Bars across Alberta apply for licence change to stay open, while others close their doors

Bars and pubs that don’t allow minors were ordered by the Alberta government to close during the ongoing coronavirus pandemic.

Those establishments can apply for a licence change to stay open — but some owners say it’s not worth it to stay open, not now.

Heather Holman with the AGLC says 95 bars have applied to change their licence from one where minors are prohibited, to one where minors are allowed. 

The licence change, which comes with no fees, requires establishments to:

  • Restrict their capacity to a maximum of 50 people or half their normal occupancy, whichever is less.
  • Provide full food service during all hours of liquor service.
  • Operate as a sit-down restaurant.

“It’s not something that was planned for because it was an emergency decision made by the province,” Holman said, adding that AGLC has been inundated with calls from the many different businesses impacted by the forced closures.

Harry Dimitriadis is the co-owner of Jameson’s Pubs, which have two locations in Calgary.

The pubs could remain open under provincial rules — they allow minors — but Dimitriadis decided to close the doors. 

“We didn’t feel we could easily control and contain everything,” he said.

While safety is the primary reason for the closure, it isn’t the only one.

“Right now we’re allowed 50 people — are people going to go out? Is it gonna … on the business side, if you do open your doors is it going to hurt you because so many people are angry that you’ve opened your business up?” he said.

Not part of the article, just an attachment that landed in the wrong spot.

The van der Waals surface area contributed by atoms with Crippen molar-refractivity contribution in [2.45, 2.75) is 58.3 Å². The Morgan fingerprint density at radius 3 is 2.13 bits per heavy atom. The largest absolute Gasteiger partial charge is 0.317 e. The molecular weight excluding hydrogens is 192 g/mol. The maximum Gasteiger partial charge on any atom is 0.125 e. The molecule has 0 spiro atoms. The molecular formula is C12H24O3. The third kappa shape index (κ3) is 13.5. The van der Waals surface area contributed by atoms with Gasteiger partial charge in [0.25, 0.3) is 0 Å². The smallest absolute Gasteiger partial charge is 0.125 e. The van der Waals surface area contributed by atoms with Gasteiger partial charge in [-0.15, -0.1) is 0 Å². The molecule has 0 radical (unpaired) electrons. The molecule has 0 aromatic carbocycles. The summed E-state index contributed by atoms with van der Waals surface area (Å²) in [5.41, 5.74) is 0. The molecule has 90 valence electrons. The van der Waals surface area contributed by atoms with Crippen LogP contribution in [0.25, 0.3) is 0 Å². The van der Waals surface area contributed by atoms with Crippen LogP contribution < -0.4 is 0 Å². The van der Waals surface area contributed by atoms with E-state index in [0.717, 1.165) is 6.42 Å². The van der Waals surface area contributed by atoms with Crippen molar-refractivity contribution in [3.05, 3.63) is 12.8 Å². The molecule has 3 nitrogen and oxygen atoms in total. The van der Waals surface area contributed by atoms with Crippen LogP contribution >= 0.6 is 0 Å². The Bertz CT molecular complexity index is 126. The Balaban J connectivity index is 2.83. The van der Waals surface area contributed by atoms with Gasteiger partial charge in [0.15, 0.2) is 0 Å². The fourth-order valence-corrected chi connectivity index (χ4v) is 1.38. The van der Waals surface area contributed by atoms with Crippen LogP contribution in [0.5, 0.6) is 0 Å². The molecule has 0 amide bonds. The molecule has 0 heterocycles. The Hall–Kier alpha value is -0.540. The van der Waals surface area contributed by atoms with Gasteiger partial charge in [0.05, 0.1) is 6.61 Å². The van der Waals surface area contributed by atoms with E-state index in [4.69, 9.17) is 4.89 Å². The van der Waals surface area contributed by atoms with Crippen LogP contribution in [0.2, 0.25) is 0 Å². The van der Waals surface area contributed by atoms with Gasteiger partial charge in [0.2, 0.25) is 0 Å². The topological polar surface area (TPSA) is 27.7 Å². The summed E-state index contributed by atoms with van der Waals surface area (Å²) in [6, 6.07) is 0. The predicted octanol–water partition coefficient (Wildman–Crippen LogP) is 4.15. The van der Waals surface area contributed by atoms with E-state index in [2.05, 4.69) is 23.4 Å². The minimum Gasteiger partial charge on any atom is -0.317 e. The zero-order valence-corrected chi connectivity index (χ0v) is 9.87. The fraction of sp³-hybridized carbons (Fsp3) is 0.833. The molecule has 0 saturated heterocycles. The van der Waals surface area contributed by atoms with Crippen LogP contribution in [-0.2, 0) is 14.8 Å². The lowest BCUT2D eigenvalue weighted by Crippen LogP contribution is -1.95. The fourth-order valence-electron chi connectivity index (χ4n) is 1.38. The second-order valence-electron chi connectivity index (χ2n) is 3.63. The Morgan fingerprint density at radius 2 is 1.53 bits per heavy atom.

Watchman’s Pub put out a public apology after it received backlash on social media for staying open on St. Patrick’s Day, saying it misunderstood the guidelines for which establishments could stay open. The pub did receive a visit from Occupational Health and Safety, according to a post on its Facebook page.

At the time, it did not have a licence that allows minors, but despite later being granted a temporary licence to allow minors, decided to close the doors.

“We truly are sorry that we caused any stress or concern to anyone by our misunderstanding. We would like to thank all our staff for their loyal support and understanding in these unprecedented times,” the pub’s Facebook post read.

Dimitriadis said instead of bashing businesses on social media, he’d like to see people respond more kindly given the tough situation both businesses and patrons are in.

“Maybe approach that business owner and say, ‘Hey, why are you staying open?'” he said.

As of Saturday, there are 226 confirmed cases of COVID-19 in Alberta. The province said it’s eyeing measures to enforce its mass gathering bans and business closures.

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